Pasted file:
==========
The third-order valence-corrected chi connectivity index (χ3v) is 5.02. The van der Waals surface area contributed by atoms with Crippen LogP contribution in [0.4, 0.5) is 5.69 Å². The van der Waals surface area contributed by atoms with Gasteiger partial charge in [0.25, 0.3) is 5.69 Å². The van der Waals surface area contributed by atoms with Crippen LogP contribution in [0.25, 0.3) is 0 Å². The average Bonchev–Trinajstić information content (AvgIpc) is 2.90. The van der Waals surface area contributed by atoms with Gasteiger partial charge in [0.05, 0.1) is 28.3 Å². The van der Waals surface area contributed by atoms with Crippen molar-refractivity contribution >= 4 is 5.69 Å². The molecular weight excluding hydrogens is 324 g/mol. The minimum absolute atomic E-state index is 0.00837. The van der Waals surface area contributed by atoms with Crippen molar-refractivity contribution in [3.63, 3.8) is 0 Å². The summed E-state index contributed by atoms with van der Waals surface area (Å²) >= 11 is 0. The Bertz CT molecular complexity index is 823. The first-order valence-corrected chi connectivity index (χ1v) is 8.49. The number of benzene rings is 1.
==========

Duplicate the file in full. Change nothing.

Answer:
The third-order valence-corrected chi connectivity index (χ3v) is 5.02. The van der Waals surface area contributed by atoms with Crippen LogP contribution in [0.4, 0.5) is 5.69 Å². The van der Waals surface area contributed by atoms with Gasteiger partial charge in [0.25, 0.3) is 5.69 Å². The van der Waals surface area contributed by atoms with Crippen LogP contribution in [0.25, 0.3) is 0 Å². The average Bonchev–Trinajstić information content (AvgIpc) is 2.90. The van der Waals surface area contributed by atoms with Gasteiger partial charge in [0.05, 0.1) is 28.3 Å². The van der Waals surface area contributed by atoms with Crippen molar-refractivity contribution >= 4 is 5.69 Å². The molecular weight excluding hydrogens is 324 g/mol. The minimum absolute atomic E-state index is 0.00837. The van der Waals surface area contributed by atoms with Crippen molar-refractivity contribution in [3.63, 3.8) is 0 Å². The summed E-state index contributed by atoms with van der Waals surface area (Å²) >= 11 is 0. The Bertz CT molecular complexity index is 823. The first-order valence-corrected chi connectivity index (χ1v) is 8.49. The number of benzene rings is 1.